3 Best Ways To Remove A Splinter From A Child”s Skin
What follows is a parable for our times. Like every good parable it contains a message for all of us – but most especially for the bureaucrats who rule our lives. 3 Best Ways To Remove A Splinter From A Child’s Skin concerns my seven-year-old son, a splinter in his finger and the strange ways of that weird and wonderful institution, the National Health Service. For small boys like my son, who would happily spend their entire lives climbing trees, splinters are an occupational hazard.
This one was a bit more stubborn than most. I tried and failed to dig it out with a needle, and when his finger started swelling up I thought it might be sensible to get it seen to. What a deceptively simple phrase that is: “get it seen to”. In retrospect, I am appalled at my naivety. In my own childhood “getting it seen to” would have meant going to Mr Morgan, the chemist on the corner of the street, who would have dug it out, sloshed some antiseptic on it and sent me home. He was also the man to get the grit out of your eye if your mother couldn’t.
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Fat chance of that happening today – even if my local chemist had been open, which he wasn’t. But I do live near two large hospitals with accident and emergency units, so off we went to the closer of them. I felt slightly guilty taking up a hospital’s time for such a trivial injury – it was, after all, only a little splinter – but I assumed they wouldn’t be busy on a bank holiday Saturday with London half-empty. And I was right: there were only a few people in the waiting room.
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Sorry,” said the pleasant young woman at the reception desk. Well,” she said a little doubtfully, “I expect the nurse will see you. The nurse – when we were finally admitted – examined the finger, asked questions, looked worried and said she’d have to fetch the doctor. Along came the doctor, examined the finger and also looked a little worried. By which time I was getting worried too. Would the finger have to come off?
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Can’t you get it out,” I asked. Look,” I said, “it’s a splinter in a finger. It will take you about 30 seconds to get it out and I can take my little boy home and give him his supper instead of traipsing all the way into the West End of London with all the hassle that involves. You can do it, can’t you? Yes, of course,” he said, “but it’s the after-care.
I’m sorry to say that I lost it at that point. I’m not asking you to perform open-heart surgery! This is a little splinter in a little boy’s finger, for God’s sake! E unit: St Mary’s in Paddington. An hour later, we were standing before yet another receptionist in yet another waiting room, going through all the same admission procedures.
And then we saw another nurse. This one thought my son should have some painkiller. She also thought he should have an X-ray. So she rang the X-ray department, explained the situation, and was told that, no, they didn’t think it would be necessary. So back we went to the waiting room to wait for the doctor. She was lovely – bright and friendly – and she examined the finger and thought we’d better have an X-ray.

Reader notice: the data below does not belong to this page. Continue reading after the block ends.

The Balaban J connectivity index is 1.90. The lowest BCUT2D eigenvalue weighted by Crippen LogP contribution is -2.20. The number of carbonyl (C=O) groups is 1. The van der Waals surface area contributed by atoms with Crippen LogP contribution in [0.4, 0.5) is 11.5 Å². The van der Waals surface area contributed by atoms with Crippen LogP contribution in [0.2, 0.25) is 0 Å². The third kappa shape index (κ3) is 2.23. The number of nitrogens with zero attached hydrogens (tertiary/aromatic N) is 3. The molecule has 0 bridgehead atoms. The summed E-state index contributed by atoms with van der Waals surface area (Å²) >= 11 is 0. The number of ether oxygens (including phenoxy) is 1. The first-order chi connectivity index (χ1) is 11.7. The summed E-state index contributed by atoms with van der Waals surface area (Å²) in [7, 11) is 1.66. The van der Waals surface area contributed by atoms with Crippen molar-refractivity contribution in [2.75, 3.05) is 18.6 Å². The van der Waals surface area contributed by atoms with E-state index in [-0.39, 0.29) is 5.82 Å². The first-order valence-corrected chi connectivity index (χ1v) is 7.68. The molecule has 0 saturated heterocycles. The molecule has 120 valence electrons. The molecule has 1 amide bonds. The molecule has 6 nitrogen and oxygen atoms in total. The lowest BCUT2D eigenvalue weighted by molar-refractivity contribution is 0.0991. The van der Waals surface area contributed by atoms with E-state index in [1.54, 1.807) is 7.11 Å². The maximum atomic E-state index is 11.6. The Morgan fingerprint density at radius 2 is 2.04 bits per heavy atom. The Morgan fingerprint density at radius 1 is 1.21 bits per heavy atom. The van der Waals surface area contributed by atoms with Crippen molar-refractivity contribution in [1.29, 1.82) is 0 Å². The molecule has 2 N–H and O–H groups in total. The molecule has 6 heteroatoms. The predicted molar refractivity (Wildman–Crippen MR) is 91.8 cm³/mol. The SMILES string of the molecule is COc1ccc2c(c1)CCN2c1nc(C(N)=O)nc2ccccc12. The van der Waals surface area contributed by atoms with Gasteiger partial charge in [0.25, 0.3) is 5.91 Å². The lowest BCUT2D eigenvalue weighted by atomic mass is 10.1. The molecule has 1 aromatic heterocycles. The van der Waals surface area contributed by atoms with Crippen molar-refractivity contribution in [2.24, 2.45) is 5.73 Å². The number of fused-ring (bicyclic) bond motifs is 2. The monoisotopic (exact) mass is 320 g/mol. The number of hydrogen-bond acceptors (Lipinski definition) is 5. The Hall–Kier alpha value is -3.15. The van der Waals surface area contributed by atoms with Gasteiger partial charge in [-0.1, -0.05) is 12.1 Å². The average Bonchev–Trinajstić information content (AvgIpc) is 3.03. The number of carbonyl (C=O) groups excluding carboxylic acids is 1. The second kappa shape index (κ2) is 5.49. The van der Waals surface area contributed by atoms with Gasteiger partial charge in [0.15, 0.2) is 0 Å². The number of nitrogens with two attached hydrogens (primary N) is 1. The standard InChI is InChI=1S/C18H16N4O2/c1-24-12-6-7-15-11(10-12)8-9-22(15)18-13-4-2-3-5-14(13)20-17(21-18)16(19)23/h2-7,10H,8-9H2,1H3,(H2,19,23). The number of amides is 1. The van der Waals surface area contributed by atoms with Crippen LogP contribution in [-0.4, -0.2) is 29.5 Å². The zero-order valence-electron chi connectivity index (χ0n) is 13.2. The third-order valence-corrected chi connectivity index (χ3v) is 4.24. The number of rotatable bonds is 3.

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Wood doesn’t show up on X-rays. We were referred to a more senior doctor. She was also delightful and after yet another examination told the junior doctor she should take out the splinter with a needle and squeeze out the pus. It turned out to be a tiny thorn.
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And finally we went home – one small boy tired and very hungry and one father baffled by the whole thing. To remove that little thorn from a finger we had seen two receptionists, two nurses, three doctors of varying seniority and one X-ray technician. We had set out in the afternoon and were returning home nearly five hours later. My little boy was full of painkiller for his non-existent pain and might also have been full of antibiotics if I had given him the medicine – which I did not. God knows what the whole thing cost or how many NHS targets it helped meet. Now, look, I know I should be grateful – and I am. My little boy no longer has a swollen finger and I no longer have to worry about some hideous infection ravaging his entire body.
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It didn’t cost me anything apart from the better part of an afternoon and an evening and another little boost for my blood pressure. And almost everyone I dealt with was unfailingly courteous. But there was one thing missing. One vital ingredient without which no organisation can properly function. E units are children and it makes a lot of sense to have special facilities for them. E was carried out by experts from the royal colleges and professional associations.
They made 32 recommendations and emphasised the need for separate and specialised care. Five years later a report in the British Medical Journal concluded that there were still fundamental problems. E units did not have separate triage facilities for children where an immediate assessment of their needs could be made, and even in those that did, nearly a quarter did not have a nurse who had been specially trained to do the work. E consultants had received no training in the care of children. E units where a child badly hurt in a road accident, for instance, can be rushed for specialist treatment.